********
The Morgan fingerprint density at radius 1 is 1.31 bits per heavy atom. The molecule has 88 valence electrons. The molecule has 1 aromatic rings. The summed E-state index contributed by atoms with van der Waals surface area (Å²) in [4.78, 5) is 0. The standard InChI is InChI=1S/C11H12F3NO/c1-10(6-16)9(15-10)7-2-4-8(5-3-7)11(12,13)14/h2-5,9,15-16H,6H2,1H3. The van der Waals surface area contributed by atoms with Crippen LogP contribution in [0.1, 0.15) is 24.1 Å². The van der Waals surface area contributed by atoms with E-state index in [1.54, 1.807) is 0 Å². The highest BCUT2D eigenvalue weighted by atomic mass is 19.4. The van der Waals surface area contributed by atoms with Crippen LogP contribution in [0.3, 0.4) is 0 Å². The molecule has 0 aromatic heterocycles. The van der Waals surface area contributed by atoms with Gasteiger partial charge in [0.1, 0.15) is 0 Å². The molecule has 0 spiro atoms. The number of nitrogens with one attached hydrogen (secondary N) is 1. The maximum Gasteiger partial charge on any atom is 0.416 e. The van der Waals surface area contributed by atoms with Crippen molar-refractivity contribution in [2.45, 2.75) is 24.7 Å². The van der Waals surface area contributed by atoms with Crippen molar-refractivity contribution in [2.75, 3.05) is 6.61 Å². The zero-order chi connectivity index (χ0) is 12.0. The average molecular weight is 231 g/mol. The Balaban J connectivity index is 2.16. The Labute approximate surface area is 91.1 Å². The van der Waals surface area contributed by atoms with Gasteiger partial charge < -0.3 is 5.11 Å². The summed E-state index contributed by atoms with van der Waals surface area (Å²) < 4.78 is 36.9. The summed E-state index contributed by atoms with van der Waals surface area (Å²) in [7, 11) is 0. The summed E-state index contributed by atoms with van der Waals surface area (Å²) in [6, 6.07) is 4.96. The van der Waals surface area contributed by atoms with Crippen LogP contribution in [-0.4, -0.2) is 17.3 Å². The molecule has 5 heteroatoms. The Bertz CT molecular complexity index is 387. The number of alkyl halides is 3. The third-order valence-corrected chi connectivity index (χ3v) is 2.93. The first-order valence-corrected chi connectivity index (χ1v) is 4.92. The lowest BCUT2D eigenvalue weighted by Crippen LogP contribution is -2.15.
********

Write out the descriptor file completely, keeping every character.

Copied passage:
The Morgan fingerprint density at radius 1 is 1.31 bits per heavy atom. The molecule has 88 valence electrons. The molecule has 1 aromatic rings. The summed E-state index contributed by atoms with van der Waals surface area (Å²) in [4.78, 5) is 0. The standard InChI is InChI=1S/C11H12F3NO/c1-10(6-16)9(15-10)7-2-4-8(5-3-7)11(12,13)14/h2-5,9,15-16H,6H2,1H3. The van der Waals surface area contributed by atoms with Crippen LogP contribution in [0.1, 0.15) is 24.1 Å². The van der Waals surface area contributed by atoms with E-state index in [1.54, 1.807) is 0 Å². The highest BCUT2D eigenvalue weighted by atomic mass is 19.4. The van der Waals surface area contributed by atoms with Crippen LogP contribution in [0.3, 0.4) is 0 Å². The molecule has 0 aromatic heterocycles. The van der Waals surface area contributed by atoms with Gasteiger partial charge in [0.1, 0.15) is 0 Å². The molecule has 0 spiro atoms. The number of nitrogens with one attached hydrogen (secondary N) is 1. The maximum Gasteiger partial charge on any atom is 0.416 e. The van der Waals surface area contributed by atoms with Crippen molar-refractivity contribution in [2.45, 2.75) is 24.7 Å². The van der Waals surface area contributed by atoms with Crippen molar-refractivity contribution in [2.75, 3.05) is 6.61 Å². The zero-order chi connectivity index (χ0) is 12.0. The average molecular weight is 231 g/mol. The Balaban J connectivity index is 2.16. The Labute approximate surface area is 91.1 Å². The van der Waals surface area contributed by atoms with Gasteiger partial charge < -0.3 is 5.11 Å². The summed E-state index contributed by atoms with van der Waals surface area (Å²) < 4.78 is 36.9. The summed E-state index contributed by atoms with van der Waals surface area (Å²) in [7, 11) is 0. The summed E-state index contributed by atoms with van der Waals surface area (Å²) in [6, 6.07) is 4.96. The van der Waals surface area contributed by atoms with Crippen LogP contribution in [-0.4, -0.2) is 17.3 Å². The molecule has 5 heteroatoms. The Bertz CT molecular complexity index is 387. The number of alkyl halides is 3. The third-order valence-corrected chi connectivity index (χ3v) is 2.93. The first-order valence-corrected chi connectivity index (χ1v) is 4.92. The lowest BCUT2D eigenvalue weighted by Crippen LogP contribution is -2.15.